Debt Financing

What is Debt Financing?

The term “debt financing” refers to when you take out loans to operate your business, in contrast to equity financing, where you get money from investors, who in return are entitled to a portion of the profits generated by your business. Debt financing can be classified into two types according to the kind of loan you’re looking for, whether it’s short-term or long-term.

Learn more about the process of financing your business with debt and how it operates, and the benefits and drawbacks of this method for running your company.

The Definition as well as examples of Debt Finance

Debt financing happens when a company borrows money to run its operations instead of obtaining funds through investors, known as capital financing.

 Examples of debt financing are:

  • Traditional bank loans
  • Personal credit
  • Credit from relatives or friends
  • Government loans, which include Small Business Administration (SBA) loans
  • Peer-to-peer loans
  • Home equity loans
  • Lines of credit
  • Credit cards
  • Equipment loans
  • Real estate loans

What Debt Financing Work

It is possible to think of credit financing as falling into two types depending on the kind of loan you’re looking to obtain, such as short-term and long-term.

Long-Term Debt Financing

The term “long-term” refers to assets that your company is buying, like buildings, equipment, or land. It can also include machinery, as well as land. The lender typically requires that loans for long-term duration must be secured against assets that are properties to be bought.

When financing with long-term debt, the regular repayment of the loan and the expected useful life of the assets typically lasts three to seven years. The SBA guarantees loans. SBA may offer terms that extend up to 10-years. 1

Long-term debt is likely to be backed by fixed interest rates, which translate into monthly installments that are consistent and have a high degree of certainty.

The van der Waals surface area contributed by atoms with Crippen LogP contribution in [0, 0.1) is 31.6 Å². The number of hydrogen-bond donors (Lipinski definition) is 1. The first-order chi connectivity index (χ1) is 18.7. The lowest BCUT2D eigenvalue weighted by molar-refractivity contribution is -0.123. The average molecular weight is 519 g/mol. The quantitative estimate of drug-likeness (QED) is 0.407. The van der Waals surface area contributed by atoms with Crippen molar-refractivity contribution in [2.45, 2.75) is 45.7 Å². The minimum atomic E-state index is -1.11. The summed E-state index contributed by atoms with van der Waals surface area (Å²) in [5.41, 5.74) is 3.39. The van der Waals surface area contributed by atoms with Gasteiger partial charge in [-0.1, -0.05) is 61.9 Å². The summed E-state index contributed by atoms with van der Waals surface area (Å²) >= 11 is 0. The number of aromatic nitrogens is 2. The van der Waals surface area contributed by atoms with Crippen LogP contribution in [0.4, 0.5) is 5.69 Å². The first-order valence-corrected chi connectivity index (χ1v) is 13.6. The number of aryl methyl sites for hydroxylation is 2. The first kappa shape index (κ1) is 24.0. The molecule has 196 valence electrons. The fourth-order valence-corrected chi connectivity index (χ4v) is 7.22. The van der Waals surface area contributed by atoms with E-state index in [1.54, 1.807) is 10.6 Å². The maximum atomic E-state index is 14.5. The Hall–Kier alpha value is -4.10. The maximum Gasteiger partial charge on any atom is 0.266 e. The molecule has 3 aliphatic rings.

Short-Term Debt Financing

Short-term financing typically applies to funds needed for daily operations of the company, for example, purchasing supplies, inventory or paying for the salaries of employees.

Short-term financing is known as operating loans or short-term credit because scheduled repayments occur in less than a year. The credit line credit could be an example of financing for short-term debt. Credit lines credit is often held by collateral (or collateral).

Short-term financing is typically utilized by businesses that are likely to face temporary cash flow problems when sales are insufficient to pay for current expenses. Businesses that are starting are more susceptible to issues with cash flow management.

The credit card is a common source of financing that is short-term for small-scale companies. According to a U.S. National Small Business Association study, 59% of small-scale business owners utilized credit cards to finance their business in the year 2017. 2

Benefits of Debt Financing

The primary benefit of using debt finance in comparison to equity finance is the fact that the loaner will not have an equity stake in your company. You own the business in its entirety, and the lender does not influence the business’s operations.

Interest on debt is tax-free as business expenses. In the event of long-term financing, the repayment period can be extended over some time, which can reduce the monthly cost. If the loan does not have a variable interest rate, the interest expense is an established amount to be used for planning budgets as well as plan-of-action for planning purposes. Other benefits include:

  • Creates the business credit
  • It provides leverage to the equity of owners.
  • Provides stability when planning budgets and plans for the future.
  • Long-term loans can reduce dependence on less expensive short-term alternatives.

Advantages of Debt Financing

For extended loans, banks usually require that the company’s assets be pledged as collateral for the loan. If (as is typical for small-sized businesses) the company doesn’t have enough collateral to secure the loan, then lenders may require personal guarantees from the business’s owners.

As a business owner, you are the sole person responsible for repaying the loan, regardless of whether your company has been incorporated.

If your company cannot pay the loan, the personal assets you used as collateral can be taken from the lender, your house, cars, a vehicle, investment accounts, etc.

When financing with debt, the set repayment time frame and the high cost of repayment for loans can hinder businesses from growing. 

Equity financing is when money is invested into the company to acquire equity. There is no set date for a refund, and investors typically look for a long-term return on the investment.

Suppose your company requires equity or debt-financed financing. In that case, it is essential to have an effective plan for business in the works before any investor or lender is willing to provide you with funding.

This is a must, as it includes your company’s financials like an income statement and cash flow projections, and the balance sheet.

 

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